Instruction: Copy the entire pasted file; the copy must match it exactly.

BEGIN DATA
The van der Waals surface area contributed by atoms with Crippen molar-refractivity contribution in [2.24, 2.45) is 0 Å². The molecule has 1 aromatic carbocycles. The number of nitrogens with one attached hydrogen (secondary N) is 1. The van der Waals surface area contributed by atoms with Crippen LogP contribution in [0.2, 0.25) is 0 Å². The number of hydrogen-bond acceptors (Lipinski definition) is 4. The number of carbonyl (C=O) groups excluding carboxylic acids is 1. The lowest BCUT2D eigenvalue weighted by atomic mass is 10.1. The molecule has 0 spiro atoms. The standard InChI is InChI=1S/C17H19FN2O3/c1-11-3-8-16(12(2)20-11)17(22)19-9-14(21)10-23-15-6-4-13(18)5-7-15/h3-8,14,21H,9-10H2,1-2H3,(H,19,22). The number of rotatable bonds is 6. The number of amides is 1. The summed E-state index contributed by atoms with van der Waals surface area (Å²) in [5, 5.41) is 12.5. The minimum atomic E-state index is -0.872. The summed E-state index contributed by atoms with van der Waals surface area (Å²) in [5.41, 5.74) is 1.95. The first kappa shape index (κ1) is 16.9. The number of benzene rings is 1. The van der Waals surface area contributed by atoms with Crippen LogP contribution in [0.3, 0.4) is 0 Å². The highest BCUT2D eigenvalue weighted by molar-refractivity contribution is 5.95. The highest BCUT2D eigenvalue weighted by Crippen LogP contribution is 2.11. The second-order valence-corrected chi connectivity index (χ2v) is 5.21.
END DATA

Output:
The van der Waals surface area contributed by atoms with Crippen molar-refractivity contribution in [2.24, 2.45) is 0 Å². The molecule has 1 aromatic carbocycles. The number of nitrogens with one attached hydrogen (secondary N) is 1. The van der Waals surface area contributed by atoms with Crippen LogP contribution in [0.2, 0.25) is 0 Å². The number of hydrogen-bond acceptors (Lipinski definition) is 4. The number of carbonyl (C=O) groups excluding carboxylic acids is 1. The lowest BCUT2D eigenvalue weighted by atomic mass is 10.1. The molecule has 0 spiro atoms. The standard InChI is InChI=1S/C17H19FN2O3/c1-11-3-8-16(12(2)20-11)17(22)19-9-14(21)10-23-15-6-4-13(18)5-7-15/h3-8,14,21H,9-10H2,1-2H3,(H,19,22). The number of rotatable bonds is 6. The number of amides is 1. The summed E-state index contributed by atoms with van der Waals surface area (Å²) in [5, 5.41) is 12.5. The minimum atomic E-state index is -0.872. The summed E-state index contributed by atoms with van der Waals surface area (Å²) in [5.41, 5.74) is 1.95. The first kappa shape index (κ1) is 16.9. The number of benzene rings is 1. The van der Waals surface area contributed by atoms with Crippen LogP contribution in [0.3, 0.4) is 0 Å². The highest BCUT2D eigenvalue weighted by molar-refractivity contribution is 5.95. The highest BCUT2D eigenvalue weighted by Crippen LogP contribution is 2.11. The second-order valence-corrected chi connectivity index (χ2v) is 5.21.